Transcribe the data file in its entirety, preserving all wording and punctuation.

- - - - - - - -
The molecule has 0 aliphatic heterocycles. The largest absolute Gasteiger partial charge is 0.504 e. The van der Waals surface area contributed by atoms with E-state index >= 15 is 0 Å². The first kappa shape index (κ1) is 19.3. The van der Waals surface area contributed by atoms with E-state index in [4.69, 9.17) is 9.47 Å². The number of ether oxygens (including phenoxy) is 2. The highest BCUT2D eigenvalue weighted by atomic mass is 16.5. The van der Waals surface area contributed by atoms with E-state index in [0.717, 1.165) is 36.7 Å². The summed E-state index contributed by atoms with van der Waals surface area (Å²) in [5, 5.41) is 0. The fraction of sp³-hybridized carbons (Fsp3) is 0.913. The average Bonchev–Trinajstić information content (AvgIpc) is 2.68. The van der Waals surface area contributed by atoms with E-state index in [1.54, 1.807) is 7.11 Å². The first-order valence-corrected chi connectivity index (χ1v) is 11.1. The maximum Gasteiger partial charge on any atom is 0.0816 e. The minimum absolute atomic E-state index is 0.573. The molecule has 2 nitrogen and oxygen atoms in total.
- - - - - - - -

The molecule has 0 aliphatic heterocycles. The largest absolute Gasteiger partial charge is 0.504 e. The van der Waals surface area contributed by atoms with E-state index >= 15 is 0 Å². The first kappa shape index (κ1) is 19.3. The van der Waals surface area contributed by atoms with E-state index in [4.69, 9.17) is 9.47 Å². The number of ether oxygens (including phenoxy) is 2. The highest BCUT2D eigenvalue weighted by atomic mass is 16.5. The van der Waals surface area contributed by atoms with E-state index in [0.717, 1.165) is 36.7 Å². The summed E-state index contributed by atoms with van der Waals surface area (Å²) in [5, 5.41) is 0. The fraction of sp³-hybridized carbons (Fsp3) is 0.913. The average Bonchev–Trinajstić information content (AvgIpc) is 2.68. The van der Waals surface area contributed by atoms with E-state index in [1.54, 1.807) is 7.11 Å². The first-order valence-corrected chi connectivity index (χ1v) is 11.1. The maximum Gasteiger partial charge on any atom is 0.0816 e. The minimum absolute atomic E-state index is 0.573. The molecule has 2 nitrogen and oxygen atoms in total.